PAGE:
Morgantown Gold Stencil Decoration
A wonderful find came my way recently via Ebay. Most of us can say that. But this was an Ebay auction I lost. I had made a modest bid on a pair of Morgantown Belton tumblers with a seldom seen decoration. I figured not may bidders would think much of it so I did not bid high. As it turns out a lovely lady bidder, who did not know what they were, just liked them because of the delicate gold trim. I thought she knew what they were and that she might have just wanted one of the pair. So I contacted her to see if I could purchase one for my documentation of Morgantown decorations. Once I had told her what I wanted to do with the tumblers she said I could have them. So I paid the seller and sent the high bidder a copy of Share the Vision so she could identify more Morgantown product. The seller made a sale, the high bidder got a new reference book and I had my tumblers for documentation. This was a perfect Ebay transaction with all parties happy.
Now this is what I received. It was a 9074 Belton cone footed tumbler with a grey cutting and a gold tracery decoration. That decoration was Toulon.
Before we look at the Toulon decoration, let us go back and review this gold stencil decoration style. Morgantown produced a gold stencil decorated line on stem line 7654, Lorna. It was in the pattern of Mikado etch but it was not an etching. It was a gold painted decoration that was placed on a Ritz Blue bowl, seen below.
If it was placed on a Ritz Blue bowl, it is named Bohemia. If the same decoration was placed on Spanish Red, it is named Venetia. This explanation is found in the 1931 Morgantown catalog reprint on page 13.
The Spanish red version is shown courtesy of Leora Leasure.
These two gold tracery decorations do not seem to show up very often but they are very well received when found.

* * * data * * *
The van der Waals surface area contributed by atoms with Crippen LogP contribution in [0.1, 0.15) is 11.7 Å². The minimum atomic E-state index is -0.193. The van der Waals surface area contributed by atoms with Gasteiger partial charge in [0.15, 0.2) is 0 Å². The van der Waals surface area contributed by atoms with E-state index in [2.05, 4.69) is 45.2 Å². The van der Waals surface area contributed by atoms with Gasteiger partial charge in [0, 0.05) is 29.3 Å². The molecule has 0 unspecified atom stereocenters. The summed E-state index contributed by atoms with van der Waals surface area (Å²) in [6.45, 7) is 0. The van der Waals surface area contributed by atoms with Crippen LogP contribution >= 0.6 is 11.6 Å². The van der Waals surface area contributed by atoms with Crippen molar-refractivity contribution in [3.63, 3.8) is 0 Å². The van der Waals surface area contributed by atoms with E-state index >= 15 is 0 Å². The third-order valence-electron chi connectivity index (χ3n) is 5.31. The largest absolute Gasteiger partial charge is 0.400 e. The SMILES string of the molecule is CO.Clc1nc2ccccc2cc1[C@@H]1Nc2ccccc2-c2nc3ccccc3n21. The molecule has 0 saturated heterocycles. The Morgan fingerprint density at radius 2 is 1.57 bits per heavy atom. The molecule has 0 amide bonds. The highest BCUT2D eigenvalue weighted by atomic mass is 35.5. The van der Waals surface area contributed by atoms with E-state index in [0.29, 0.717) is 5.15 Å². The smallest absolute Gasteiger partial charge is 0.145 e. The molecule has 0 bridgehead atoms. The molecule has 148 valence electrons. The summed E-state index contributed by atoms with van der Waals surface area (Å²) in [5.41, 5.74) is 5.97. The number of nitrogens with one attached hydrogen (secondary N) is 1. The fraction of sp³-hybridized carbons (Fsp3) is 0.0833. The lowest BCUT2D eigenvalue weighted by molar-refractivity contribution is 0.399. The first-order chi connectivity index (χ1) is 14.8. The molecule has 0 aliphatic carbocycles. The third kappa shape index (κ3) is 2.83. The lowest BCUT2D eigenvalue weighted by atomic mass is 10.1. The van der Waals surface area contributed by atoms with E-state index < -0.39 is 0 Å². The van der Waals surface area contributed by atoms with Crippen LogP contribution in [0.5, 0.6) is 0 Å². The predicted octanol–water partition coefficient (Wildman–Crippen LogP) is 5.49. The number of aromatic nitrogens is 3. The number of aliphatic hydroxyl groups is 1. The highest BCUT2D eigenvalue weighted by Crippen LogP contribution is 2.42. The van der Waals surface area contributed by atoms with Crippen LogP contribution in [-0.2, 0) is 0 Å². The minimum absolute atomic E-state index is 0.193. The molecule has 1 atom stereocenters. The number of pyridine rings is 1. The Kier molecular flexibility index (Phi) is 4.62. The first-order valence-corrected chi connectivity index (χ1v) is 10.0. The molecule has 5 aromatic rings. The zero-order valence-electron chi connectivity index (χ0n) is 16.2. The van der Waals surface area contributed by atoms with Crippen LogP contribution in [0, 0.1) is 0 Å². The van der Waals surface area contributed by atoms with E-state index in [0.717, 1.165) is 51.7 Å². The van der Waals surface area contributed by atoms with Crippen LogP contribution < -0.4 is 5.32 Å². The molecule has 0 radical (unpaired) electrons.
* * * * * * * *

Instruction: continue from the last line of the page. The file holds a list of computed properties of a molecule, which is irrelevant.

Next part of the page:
Now back to the Toulon decoration on the Belton tumbler. Toulon, as most Morgantown collectors know is not an easy find. But this was not an etching. It was produced just like the Bohemia and Venetia decorations. It is a gold stencil decoration. Since it is painted, and not a gold filled etching, it is not as durable and thereby more scarce than a normal Toulon etching. Below is the picture of this gold stencil decoration.
I wonder if we will find this gold decoration on Ritz Blue or Spanish Red bowls? Keep searching. If we do, should we have special names for it?
While doing this article I also found another gold stencil decoration that Morgantown did that I have not yet found an example for. It is found on the 7660 stem line, Empire. This decoration is mentioned in Jerry Gallagher’s Morgantown book on page 134. The gold stencil decoration is named Viennese if found on Ritz Blue, and Milan if found on Spanish Red. In the 1931 catalog reprint this stem line is labeled Venetian. But what does the decoration look like. For this link we must again refer back to the 1931 catalog reprint. It is found on page 13.
It is described in the catalog as "Bowls of glowing Spanish red or vivid Cobalt Blue decorated with fine tracery of gold." But what is that etching? This may be a little of a stretch but not too much I hope. The gold decoration appears to be the same as the one found on page 111 in Share the Vision. It shows a pair of plain Torches. An example of that is shown below.
If you add a chain swag, between the torches, then it looks very much like the decoration shown in the 1931 catalog on the empire goblet. Does anyone have an example of this gold stencil decoration that you might like to share? "Yes," replied Leora Leasure, "I have an example." We see below that example of Milan and Viennese gold tracery on the Empire stem.
All of these gold decorated treasures are the product of an active imagination that we so often find in our Morgantown glass.
Morgantown still has lots of secrets to reveal and the more we share the more pieces of this vast puzzle we can put together. Thanks for sharing.
A color version of this article will be on my website soon. Check my site at http://www.dealersdirect/Dealer/Kennedy/index.html